Friday, 23 August 2013

Friday Twaddle . . .

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We here in the UK are proud as peacocks about our weather, or lack thereof.  When I first arrived I didn't quite understand it, but now . . . after almost thirteen years, I understand it fully.  I do believe there is nowhere else in the world which has our weather.

When we have a cold snap in the Winter . . . tis always the coldest Winter on record.  Likewise when we get a rainy patch, or a dry patch.  We give our seasons names . . . and it's not just Winter, Spring, Summer and Autumn.  (It's not called Fall here folks!)  We love to keep records and we're always breaking them, or so it seems!

My first year here in the UK was the wettest year on record.  (Up to 2000)  It rained literally every day.   I thought it would never stop.  There was the odd break here and there, but for the most part . . . we were wet.  If it wasn't a deluge . . . it was misting.   Come Winter (the rainy season) there was widespread flooding across the country . . . it was quite devastating.

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That was the year I learned that people don't melt in the rain, and that if I was to wait for it to stop to go anywhere or to do anything . . . I'd be stuck in the house permanently.

We also love to talk about our weather.   In fact that is the first thing you will hear come out of people's mouths up here in the North at least.  Right after you hear . . . "Aright?" . . .  you'll hear the words . . . "Ain't it 'ot?"  (wet, cold, etc.) and we are off and running, and the next fifteen minutes will be about the weather.

Come to think of it . . . I don't 'spose that's much different than most people though.  The first question people usually ask you about when you've been away or if you live away is "What was/is the weather like?"  Clearly as a people (humans)  we have a slight obsession with the weather.

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Mom is predicting a cold dry Winter back home . . . the bees are said to be building their nests close to the ground this year, which is what that means.   I know some would say that is an old wives tale, but there is a lot to be said about old wives tales.   They can more often than not be quite correct and not totally rooted in superstition as one would deem.  They are often based on years and years of observations, and one can usually find a narrow shred of truth in each of them.

We are having a gorgeous summer this year though.  It's been quite hot actually.  This is the August Bank Holiday weekend coming up.  (Bank Holiday is what we call long weekends over here.)  Traditionally this had been the weekend that most people crack open the old Barbeque and throw some steaks or burgers on the grill . . . that last hurrah before we get down to the business of school beginning and autumn arriving and the temperatures cooling.

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I am hoping to go out and buy us a steak today.  We got ourselves a barbeque at the end of the season last year and have only used it once this year.  Not because the weather hasn't been nice, because it has been lovely . . . but because for the most part, we have forgotten that it's there.   My mom talking about my sister's partner Dan barbequing steaks the other night pricked my memory and I thought . . . yeh, that would be nice.  There's no excuse like the present.  I think mom is really enjoying having them there, and for the most part they are enjoying being there.  I know my sister does miss her children.  I know how that feels.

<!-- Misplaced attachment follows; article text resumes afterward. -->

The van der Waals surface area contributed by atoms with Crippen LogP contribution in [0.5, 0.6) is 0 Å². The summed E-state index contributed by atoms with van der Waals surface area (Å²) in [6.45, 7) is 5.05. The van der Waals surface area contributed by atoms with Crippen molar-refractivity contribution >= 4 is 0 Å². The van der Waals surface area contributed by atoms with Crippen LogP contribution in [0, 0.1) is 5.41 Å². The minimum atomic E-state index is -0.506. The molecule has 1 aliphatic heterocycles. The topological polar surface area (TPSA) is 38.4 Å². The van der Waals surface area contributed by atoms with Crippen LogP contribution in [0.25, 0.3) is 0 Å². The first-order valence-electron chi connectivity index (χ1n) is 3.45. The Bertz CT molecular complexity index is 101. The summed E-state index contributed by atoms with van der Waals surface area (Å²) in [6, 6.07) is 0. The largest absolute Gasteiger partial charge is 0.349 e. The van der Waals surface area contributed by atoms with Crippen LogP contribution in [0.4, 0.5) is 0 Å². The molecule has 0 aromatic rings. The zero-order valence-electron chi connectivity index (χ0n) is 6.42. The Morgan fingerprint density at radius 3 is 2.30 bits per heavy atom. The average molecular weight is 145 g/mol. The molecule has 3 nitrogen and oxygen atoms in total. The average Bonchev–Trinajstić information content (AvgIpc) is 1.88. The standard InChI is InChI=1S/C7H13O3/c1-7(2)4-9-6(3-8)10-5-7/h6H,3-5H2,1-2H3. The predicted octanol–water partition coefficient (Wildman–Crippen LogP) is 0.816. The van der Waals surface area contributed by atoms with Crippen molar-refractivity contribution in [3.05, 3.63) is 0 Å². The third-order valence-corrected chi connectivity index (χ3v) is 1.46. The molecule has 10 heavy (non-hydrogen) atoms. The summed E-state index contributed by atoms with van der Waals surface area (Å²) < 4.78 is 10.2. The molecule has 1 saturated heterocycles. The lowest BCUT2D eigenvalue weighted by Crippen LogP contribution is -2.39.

I ended not going in to town at all yesterday.   After I got up and going, I didn't feel up to it at all, and so Todd ended up going in on his own again.  I am hoping that today I will be okay.  I did take a large mayonnaise jar of soup over to our friend Doreen last evening and was fine doing that, so here's hoping I can make it to the  shops today.  I want to pick up that steak . . . and I don't trust Todd to do it.  I know what I want . . . and he doesn't.  It's as simple as that.

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It's no reflection on him as a person.  It's just a man thing.   The grocery shops are filled with men, ears glued to their mobiles, wandering like lost sheep up and down the aisles as they seek "exactly" what their wives have sent them for, their wives guiding their steps via the phone.  Been there, done that . . . it works well for things like mustard and sauce . . . not so well for a steak.  You want to see a steak in person.   Well I do.  I'm a bit pedantic when it comes to steaks.   Not too much fat, not too much lean.  No visible gristle.  Just the right thickness and colour, with a nice marbling of creamy fat to help keep it moist and succulent as it is grilled.   See . . . pedantic.  That's me.  But I know what I want.  Steak is not cheap and so easy to ruin.  If you start off with the right one to begin with . . . that's half the battle won.

Well, I've twaddled on for long enough about nothing now, so I shall let you go, but not without leaving you with something to think about for the day . . .

The life I touch for good or ill
will touch another life,
and that in turn another,
until who knows where the trembling stops
or in what far place my touch will be felt.
~ Frederick Buechner  



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Cooking in The English Kitchen today . . . Clean Out the Bin Vegetable Soup.   A delicious thick vegetable soup stogged with goodness and cheese.  It really is tasty and economical and filling too.

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• ✿ღℓ σ √ ε ღ✿ܓ
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Every house where love abides
And friendship is a guest,
Is surely home,
and home sweet home
For there the heart can rest.
~Henry Van Dyke


 Have a wonderful Friday!

 

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